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20th April 2016

Review: Tibor Reich

The Whitworth gives only a slight and unimaginative view of postwar textile pioneer Tibor Reich

A short British Pathe film from 1957 shows footage of a genteel, bow-tied man cutting and arranging square patterns on his work bench. With a joyful newsreel platitude, the arch RP voiceover announces that the subject, textile designer Tibor Reich, manages to marry the ‘wonders of nature and the ingenuity of man.’ Next comes some footage of him crouching by a riverbed to take close-up photographs of blades of grass that he will later use as the basis of his patterns. The Whitworth’s latest textile exhibition does nothing more that convert the chirpy vision of the Pathe film, full of postwar affluence and Council of Industrial Design-style promotion, into a miniscule retrospective: polite, respectful, even awed, but with little real insight into the artist.

Tibor Reich’s career and vibrant artistic vision is the result of his European Modernist education and industrial training. Born in Budapest in 1916 into a family of Jewish textile industrialists, he became a decorated student, moving from formal Weimar Bauhaus training, Viennese textile schools, and eventually Leeds University. His Modernist background then became absorbed into the postwar drive for proud national declarations of British design in the form of the Festival of Britain in 1951. After creating his own company, Tibor Ltd. in 1946, he experimented with fibres, photographic sources and ‘deep-texture’ fabrics and gained a host of commercial clients. He lived through an age of nationalist art exhibitions, a scene that is lost to our own age of globalised art fairs and inflated ‘art world’ economics. Unfortunately, this history is limited to a few captions on the gallery wall.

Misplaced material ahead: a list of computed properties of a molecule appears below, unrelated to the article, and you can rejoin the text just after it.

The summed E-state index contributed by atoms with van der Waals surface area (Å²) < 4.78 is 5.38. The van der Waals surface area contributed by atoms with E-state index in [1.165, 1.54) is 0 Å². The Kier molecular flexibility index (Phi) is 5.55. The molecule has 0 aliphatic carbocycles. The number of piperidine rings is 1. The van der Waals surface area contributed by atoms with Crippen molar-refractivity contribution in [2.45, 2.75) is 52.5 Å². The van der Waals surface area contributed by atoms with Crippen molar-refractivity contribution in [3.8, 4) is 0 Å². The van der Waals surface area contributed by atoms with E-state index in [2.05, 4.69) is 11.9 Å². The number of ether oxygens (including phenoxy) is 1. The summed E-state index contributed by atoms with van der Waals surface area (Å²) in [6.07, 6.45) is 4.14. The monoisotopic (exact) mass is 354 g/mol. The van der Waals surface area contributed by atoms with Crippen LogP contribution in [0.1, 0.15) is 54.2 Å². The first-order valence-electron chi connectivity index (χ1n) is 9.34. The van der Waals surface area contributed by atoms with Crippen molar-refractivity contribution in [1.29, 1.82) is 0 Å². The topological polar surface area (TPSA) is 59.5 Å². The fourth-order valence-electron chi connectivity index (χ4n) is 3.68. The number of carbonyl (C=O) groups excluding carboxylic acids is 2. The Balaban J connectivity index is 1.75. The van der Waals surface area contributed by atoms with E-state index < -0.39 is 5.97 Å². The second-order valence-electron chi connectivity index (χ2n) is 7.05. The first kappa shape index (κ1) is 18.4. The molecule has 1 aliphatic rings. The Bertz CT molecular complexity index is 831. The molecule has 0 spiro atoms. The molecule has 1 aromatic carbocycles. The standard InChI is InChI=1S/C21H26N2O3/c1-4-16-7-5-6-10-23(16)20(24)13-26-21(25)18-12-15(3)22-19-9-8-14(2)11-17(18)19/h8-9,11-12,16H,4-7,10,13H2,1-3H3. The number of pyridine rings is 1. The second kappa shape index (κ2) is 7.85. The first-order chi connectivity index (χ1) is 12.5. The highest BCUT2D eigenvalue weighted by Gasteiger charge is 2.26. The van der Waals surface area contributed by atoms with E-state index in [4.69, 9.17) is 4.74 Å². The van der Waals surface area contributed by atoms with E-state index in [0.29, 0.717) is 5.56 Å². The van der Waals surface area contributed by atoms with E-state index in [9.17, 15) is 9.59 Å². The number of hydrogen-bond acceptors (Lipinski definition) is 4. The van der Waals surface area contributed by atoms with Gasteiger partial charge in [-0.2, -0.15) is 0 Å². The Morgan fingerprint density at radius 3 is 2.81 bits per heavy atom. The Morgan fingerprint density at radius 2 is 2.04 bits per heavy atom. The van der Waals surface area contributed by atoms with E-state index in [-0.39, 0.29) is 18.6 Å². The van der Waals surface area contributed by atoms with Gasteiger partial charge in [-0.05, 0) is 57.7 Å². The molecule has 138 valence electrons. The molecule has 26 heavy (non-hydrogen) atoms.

The curators package Reich as a timid Hungarian Ambassador for Soft Fabrics circa 1956. The first room takes a cursory look at some angular Bauhaus architectural drawings (where is the background of Werskstatte, Stolz, and Klimt that obviously play a huge role?). Some comic sketches of shrouded Hungarian women are blown up on the wall next to some ideas for jugs and a single board about his own swanky two-floor house, notorious for its free-standing, onion-shaped fireplace, build at the height of his career. The main room shows his textiles dangling from the ceiling like a messy Moroccan stall. (Also the room where the jolly Pathe announcer is played annoyingly on loop). The largest space is taken over by a selection of 1950’s wallpaper designs, and though they establish a background of professional innovation (the Palladio range designed by Richard and Guy Busby were made using the then-novel method of screen-prin) it seems like an irrelevance. Large scrolls are pinned against the wall as though the Rothko Chapel had moved into the backroom of Homebase.

Reich’s designs are brilliant and deserve a far better retrospective. The postwar prevalence of grandiose exhibitions is lost and this quite unfair, the Pathe newsreel version of art history is no way to access this important time period.

For more information about the Reich exhibition and The Whitworth’s impressive textile collection: Tibor Reich. Open until August 2016.

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